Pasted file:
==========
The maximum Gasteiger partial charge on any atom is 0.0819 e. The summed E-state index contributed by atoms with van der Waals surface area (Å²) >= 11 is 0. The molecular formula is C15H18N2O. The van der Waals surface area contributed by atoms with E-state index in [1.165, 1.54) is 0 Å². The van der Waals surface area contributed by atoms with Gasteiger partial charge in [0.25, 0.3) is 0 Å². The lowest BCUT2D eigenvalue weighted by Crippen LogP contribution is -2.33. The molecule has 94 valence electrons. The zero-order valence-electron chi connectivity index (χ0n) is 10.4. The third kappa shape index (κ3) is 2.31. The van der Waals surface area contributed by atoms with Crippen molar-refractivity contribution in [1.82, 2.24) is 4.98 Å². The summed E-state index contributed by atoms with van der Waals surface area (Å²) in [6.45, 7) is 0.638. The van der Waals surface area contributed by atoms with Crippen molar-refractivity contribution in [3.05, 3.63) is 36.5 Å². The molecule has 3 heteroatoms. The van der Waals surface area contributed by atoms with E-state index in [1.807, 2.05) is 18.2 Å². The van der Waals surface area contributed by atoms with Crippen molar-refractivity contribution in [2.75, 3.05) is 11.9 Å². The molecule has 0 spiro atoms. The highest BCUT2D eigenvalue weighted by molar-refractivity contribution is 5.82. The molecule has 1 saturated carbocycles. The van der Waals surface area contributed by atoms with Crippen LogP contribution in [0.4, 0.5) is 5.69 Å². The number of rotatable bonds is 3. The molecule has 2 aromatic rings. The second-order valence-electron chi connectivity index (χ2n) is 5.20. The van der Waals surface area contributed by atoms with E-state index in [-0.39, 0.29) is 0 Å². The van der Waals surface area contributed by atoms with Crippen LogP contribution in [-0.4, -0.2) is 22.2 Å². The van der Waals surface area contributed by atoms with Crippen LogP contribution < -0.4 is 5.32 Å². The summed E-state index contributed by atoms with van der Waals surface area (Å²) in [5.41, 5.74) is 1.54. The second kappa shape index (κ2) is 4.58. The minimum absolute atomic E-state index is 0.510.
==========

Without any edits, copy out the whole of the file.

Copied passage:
The maximum Gasteiger partial charge on any atom is 0.0819 e. The summed E-state index contributed by atoms with van der Waals surface area (Å²) >= 11 is 0. The molecular formula is C15H18N2O. The van der Waals surface area contributed by atoms with E-state index in [1.165, 1.54) is 0 Å². The van der Waals surface area contributed by atoms with Gasteiger partial charge in [0.25, 0.3) is 0 Å². The lowest BCUT2D eigenvalue weighted by Crippen LogP contribution is -2.33. The molecule has 94 valence electrons. The zero-order valence-electron chi connectivity index (χ0n) is 10.4. The third kappa shape index (κ3) is 2.31. The van der Waals surface area contributed by atoms with Crippen molar-refractivity contribution in [1.82, 2.24) is 4.98 Å². The summed E-state index contributed by atoms with van der Waals surface area (Å²) in [6.45, 7) is 0.638. The van der Waals surface area contributed by atoms with Crippen molar-refractivity contribution in [3.05, 3.63) is 36.5 Å². The molecule has 3 heteroatoms. The van der Waals surface area contributed by atoms with E-state index in [1.807, 2.05) is 18.2 Å². The van der Waals surface area contributed by atoms with Crippen molar-refractivity contribution in [2.75, 3.05) is 11.9 Å². The molecule has 0 spiro atoms. The highest BCUT2D eigenvalue weighted by molar-refractivity contribution is 5.82. The molecule has 1 saturated carbocycles. The van der Waals surface area contributed by atoms with Crippen LogP contribution in [0.4, 0.5) is 5.69 Å². The number of rotatable bonds is 3. The molecule has 2 aromatic rings. The second-order valence-electron chi connectivity index (χ2n) is 5.20. The van der Waals surface area contributed by atoms with E-state index in [-0.39, 0.29) is 0 Å². The van der Waals surface area contributed by atoms with Crippen LogP contribution in [-0.4, -0.2) is 22.2 Å². The van der Waals surface area contributed by atoms with Crippen LogP contribution < -0.4 is 5.32 Å². The summed E-state index contributed by atoms with van der Waals surface area (Å²) in [5.41, 5.74) is 1.54. The second kappa shape index (κ2) is 4.58. The minimum absolute atomic E-state index is 0.510.